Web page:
This document represented the Theoretical Architectural Principles of Schinkel that he had collected in personal papers over his lifetime. These principles of the New Architecture, were assembled and modified by his son-in-law, Alfred Freiherr von Wologen, after Schinkel’ death in 1864. 2

With his publications: Discourses on Architecture, vol. 1&2 between 1858 and 1877 the French Architect Viollet-le-Duc challenged the academic approach of Classical Architecture taught at the Ecole des Beaux-Arts in Paris. Taking his challenge into the French Academy itself, Viollet-le-Duc though jeered and heckled by the students of the Ecole des Beaux-Arts, persevered until he became recognized as the academic theorist of the New Architecture.

The definition between Classical and the New Architecture was drawn by John Ruskin in 1848 when writing in his book: Stones of Venice…the moment that iron in the least degree takes the place of stone, the building ceases to be true architecture.

John Ruskin was writing in offence to the repair and reconstruction of classic French buildings by Viollet-le-Duc, and others at the time. Without realizing it, John Ruskin had drawn the line in the sand that forever distinguished the difference between Classical Architecture, and the New Architecture. Without question this distinction between Classical buildings constructed of stone, and those that had a metal (iron or steel) superstructure, should have ushered in the theories of Viollet-le-Duc who wrote: …all architecture proceeds from structure, and the first condition at which to aim is to make the outward form accord with that structure.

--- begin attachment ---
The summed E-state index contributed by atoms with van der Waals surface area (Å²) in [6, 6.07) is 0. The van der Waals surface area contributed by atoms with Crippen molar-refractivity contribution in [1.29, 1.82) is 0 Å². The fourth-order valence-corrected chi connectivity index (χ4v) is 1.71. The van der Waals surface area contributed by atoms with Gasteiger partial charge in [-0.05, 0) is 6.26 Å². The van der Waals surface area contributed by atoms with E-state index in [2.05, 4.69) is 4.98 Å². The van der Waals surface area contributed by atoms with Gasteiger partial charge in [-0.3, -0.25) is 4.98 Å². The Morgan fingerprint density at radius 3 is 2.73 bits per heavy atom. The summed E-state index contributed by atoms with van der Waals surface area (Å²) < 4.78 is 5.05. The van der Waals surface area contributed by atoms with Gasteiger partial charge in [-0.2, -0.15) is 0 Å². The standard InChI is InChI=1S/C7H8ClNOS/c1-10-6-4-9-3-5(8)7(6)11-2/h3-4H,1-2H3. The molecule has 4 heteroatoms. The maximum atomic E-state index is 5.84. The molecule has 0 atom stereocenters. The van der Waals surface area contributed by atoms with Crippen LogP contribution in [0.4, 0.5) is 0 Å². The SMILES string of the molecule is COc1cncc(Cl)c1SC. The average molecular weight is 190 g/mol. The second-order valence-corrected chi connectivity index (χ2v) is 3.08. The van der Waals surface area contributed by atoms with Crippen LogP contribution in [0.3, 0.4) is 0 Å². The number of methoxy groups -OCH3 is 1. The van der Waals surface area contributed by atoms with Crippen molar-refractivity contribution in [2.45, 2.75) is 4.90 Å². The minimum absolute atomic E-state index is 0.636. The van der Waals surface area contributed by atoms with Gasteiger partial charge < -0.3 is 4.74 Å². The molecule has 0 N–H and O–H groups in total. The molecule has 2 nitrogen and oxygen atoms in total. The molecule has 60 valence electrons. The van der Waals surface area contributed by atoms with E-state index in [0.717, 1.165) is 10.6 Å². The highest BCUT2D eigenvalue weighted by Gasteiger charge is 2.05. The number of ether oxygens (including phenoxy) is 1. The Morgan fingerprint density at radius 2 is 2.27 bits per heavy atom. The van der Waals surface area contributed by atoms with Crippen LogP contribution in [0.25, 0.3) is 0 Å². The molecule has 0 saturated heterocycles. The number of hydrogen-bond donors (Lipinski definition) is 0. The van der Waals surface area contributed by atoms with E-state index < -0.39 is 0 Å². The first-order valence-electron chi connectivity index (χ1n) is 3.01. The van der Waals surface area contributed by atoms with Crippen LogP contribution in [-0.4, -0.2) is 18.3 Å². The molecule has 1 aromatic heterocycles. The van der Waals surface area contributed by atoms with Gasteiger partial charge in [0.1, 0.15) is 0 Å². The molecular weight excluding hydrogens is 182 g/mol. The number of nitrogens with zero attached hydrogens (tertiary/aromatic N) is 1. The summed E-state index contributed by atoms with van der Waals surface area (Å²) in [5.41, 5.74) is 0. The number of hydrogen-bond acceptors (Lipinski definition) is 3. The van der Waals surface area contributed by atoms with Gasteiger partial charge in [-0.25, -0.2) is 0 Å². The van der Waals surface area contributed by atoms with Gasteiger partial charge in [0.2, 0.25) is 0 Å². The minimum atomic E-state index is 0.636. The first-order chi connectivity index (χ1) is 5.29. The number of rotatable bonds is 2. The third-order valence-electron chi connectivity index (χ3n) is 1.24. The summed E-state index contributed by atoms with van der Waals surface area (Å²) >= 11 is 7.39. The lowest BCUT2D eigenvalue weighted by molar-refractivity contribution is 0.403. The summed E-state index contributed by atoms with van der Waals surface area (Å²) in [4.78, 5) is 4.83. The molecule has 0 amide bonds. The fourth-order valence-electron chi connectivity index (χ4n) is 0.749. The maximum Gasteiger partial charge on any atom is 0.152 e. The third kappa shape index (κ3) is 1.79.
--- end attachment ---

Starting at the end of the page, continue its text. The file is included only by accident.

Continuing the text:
The final characteristic that distinguishes the New Architecture from Classical Architecture is the form of the building. Viollet-le-Duc in his: Organic Architectural Theories wrote: Form will emerge from Architectural principle, not from a preconceived repertoire of classical forms.

A building designed within Viollet-le-Duc’ Organic Architecture theories and principles, constructed with a metal (iron or steel) superstructure, owing nothing to Classical Architectural form, and powered by electricity clearly should have been considered a new kind of Architecture. But such was not the case with the St. Louis Wainwright Building designed by Adler and Sullivan, in 1891. This building should stand alone as the First Modern office building, because it is a prototypical skyscraper. The Wainwright Building was like nothing ever conceived anywhere else in the world up to this time; owing nothing to Classic Architecture.